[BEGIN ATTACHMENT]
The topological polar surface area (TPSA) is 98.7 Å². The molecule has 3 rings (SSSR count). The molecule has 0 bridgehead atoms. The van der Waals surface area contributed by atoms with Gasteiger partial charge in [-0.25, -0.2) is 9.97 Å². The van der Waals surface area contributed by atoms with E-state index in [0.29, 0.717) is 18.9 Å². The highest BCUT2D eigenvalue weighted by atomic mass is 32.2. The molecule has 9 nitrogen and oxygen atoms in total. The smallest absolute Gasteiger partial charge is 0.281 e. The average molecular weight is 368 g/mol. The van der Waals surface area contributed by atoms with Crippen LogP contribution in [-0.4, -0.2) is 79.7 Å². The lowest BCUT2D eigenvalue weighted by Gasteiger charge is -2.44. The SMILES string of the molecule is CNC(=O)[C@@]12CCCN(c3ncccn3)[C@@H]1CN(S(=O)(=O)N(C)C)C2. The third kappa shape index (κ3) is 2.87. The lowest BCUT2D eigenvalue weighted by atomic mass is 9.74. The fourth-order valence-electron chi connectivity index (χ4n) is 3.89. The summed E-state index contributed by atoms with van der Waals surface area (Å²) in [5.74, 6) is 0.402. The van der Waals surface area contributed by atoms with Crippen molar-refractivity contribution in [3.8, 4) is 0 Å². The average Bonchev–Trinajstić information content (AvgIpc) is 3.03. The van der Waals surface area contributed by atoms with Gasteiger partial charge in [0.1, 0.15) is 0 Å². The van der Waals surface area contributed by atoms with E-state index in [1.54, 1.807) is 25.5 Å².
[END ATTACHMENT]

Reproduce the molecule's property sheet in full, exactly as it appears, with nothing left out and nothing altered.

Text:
The topological polar surface area (TPSA) is 98.7 Å². The molecule has 3 rings (SSSR count). The molecule has 0 bridgehead atoms. The van der Waals surface area contributed by atoms with Gasteiger partial charge in [-0.25, -0.2) is 9.97 Å². The van der Waals surface area contributed by atoms with E-state index in [0.29, 0.717) is 18.9 Å². The highest BCUT2D eigenvalue weighted by atomic mass is 32.2. The molecule has 9 nitrogen and oxygen atoms in total. The smallest absolute Gasteiger partial charge is 0.281 e. The average molecular weight is 368 g/mol. The van der Waals surface area contributed by atoms with Crippen LogP contribution in [-0.4, -0.2) is 79.7 Å². The lowest BCUT2D eigenvalue weighted by Gasteiger charge is -2.44. The SMILES string of the molecule is CNC(=O)[C@@]12CCCN(c3ncccn3)[C@@H]1CN(S(=O)(=O)N(C)C)C2. The third kappa shape index (κ3) is 2.87. The lowest BCUT2D eigenvalue weighted by atomic mass is 9.74. The fourth-order valence-electron chi connectivity index (χ4n) is 3.89. The summed E-state index contributed by atoms with van der Waals surface area (Å²) in [5.74, 6) is 0.402. The van der Waals surface area contributed by atoms with Crippen molar-refractivity contribution in [3.8, 4) is 0 Å². The average Bonchev–Trinajstić information content (AvgIpc) is 3.03. The van der Waals surface area contributed by atoms with Gasteiger partial charge in [0.1, 0.15) is 0 Å². The van der Waals surface area contributed by atoms with E-state index in [1.54, 1.807) is 25.5 Å².